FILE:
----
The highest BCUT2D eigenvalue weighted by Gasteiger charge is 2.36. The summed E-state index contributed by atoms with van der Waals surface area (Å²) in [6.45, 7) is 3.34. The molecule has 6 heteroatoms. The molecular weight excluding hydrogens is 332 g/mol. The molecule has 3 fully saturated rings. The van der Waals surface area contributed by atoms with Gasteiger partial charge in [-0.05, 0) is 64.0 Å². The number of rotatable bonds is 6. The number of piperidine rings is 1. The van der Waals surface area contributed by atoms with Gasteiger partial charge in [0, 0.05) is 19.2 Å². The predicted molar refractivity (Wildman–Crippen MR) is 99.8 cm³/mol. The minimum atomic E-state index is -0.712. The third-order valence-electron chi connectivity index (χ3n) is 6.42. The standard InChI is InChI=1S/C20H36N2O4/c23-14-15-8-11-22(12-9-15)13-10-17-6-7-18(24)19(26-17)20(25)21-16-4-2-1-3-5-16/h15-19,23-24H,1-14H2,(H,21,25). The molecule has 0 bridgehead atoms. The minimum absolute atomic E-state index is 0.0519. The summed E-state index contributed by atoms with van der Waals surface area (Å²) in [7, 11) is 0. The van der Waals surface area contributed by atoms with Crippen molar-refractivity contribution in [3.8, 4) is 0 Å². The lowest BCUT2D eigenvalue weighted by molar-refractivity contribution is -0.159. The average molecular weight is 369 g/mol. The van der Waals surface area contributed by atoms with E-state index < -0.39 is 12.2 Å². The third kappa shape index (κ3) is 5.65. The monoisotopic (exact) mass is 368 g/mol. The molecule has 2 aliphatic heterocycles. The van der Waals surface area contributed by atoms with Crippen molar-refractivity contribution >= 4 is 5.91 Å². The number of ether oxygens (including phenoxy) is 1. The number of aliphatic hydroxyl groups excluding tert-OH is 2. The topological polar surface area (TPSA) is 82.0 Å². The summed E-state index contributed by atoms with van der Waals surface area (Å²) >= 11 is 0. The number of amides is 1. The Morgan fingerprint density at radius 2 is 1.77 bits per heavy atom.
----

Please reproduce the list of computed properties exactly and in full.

The highest BCUT2D eigenvalue weighted by Gasteiger charge is 2.36. The summed E-state index contributed by atoms with van der Waals surface area (Å²) in [6.45, 7) is 3.34. The molecule has 6 heteroatoms. The molecular weight excluding hydrogens is 332 g/mol. The molecule has 3 fully saturated rings. The van der Waals surface area contributed by atoms with Gasteiger partial charge in [-0.05, 0) is 64.0 Å². The number of rotatable bonds is 6. The number of piperidine rings is 1. The van der Waals surface area contributed by atoms with Gasteiger partial charge in [0, 0.05) is 19.2 Å². The predicted molar refractivity (Wildman–Crippen MR) is 99.8 cm³/mol. The minimum atomic E-state index is -0.712. The third-order valence-electron chi connectivity index (χ3n) is 6.42. The standard InChI is InChI=1S/C20H36N2O4/c23-14-15-8-11-22(12-9-15)13-10-17-6-7-18(24)19(26-17)20(25)21-16-4-2-1-3-5-16/h15-19,23-24H,1-14H2,(H,21,25). The molecule has 0 bridgehead atoms. The minimum absolute atomic E-state index is 0.0519. The summed E-state index contributed by atoms with van der Waals surface area (Å²) in [7, 11) is 0. The van der Waals surface area contributed by atoms with Crippen molar-refractivity contribution in [3.8, 4) is 0 Å². The lowest BCUT2D eigenvalue weighted by molar-refractivity contribution is -0.159. The average molecular weight is 369 g/mol. The van der Waals surface area contributed by atoms with E-state index < -0.39 is 12.2 Å². The third kappa shape index (κ3) is 5.65. The monoisotopic (exact) mass is 368 g/mol. The molecule has 2 aliphatic heterocycles. The van der Waals surface area contributed by atoms with Crippen molar-refractivity contribution >= 4 is 5.91 Å². The number of ether oxygens (including phenoxy) is 1. The number of aliphatic hydroxyl groups excluding tert-OH is 2. The topological polar surface area (TPSA) is 82.0 Å². The summed E-state index contributed by atoms with van der Waals surface area (Å²) >= 11 is 0. The number of amides is 1. The Morgan fingerprint density at radius 2 is 1.77 bits per heavy atom.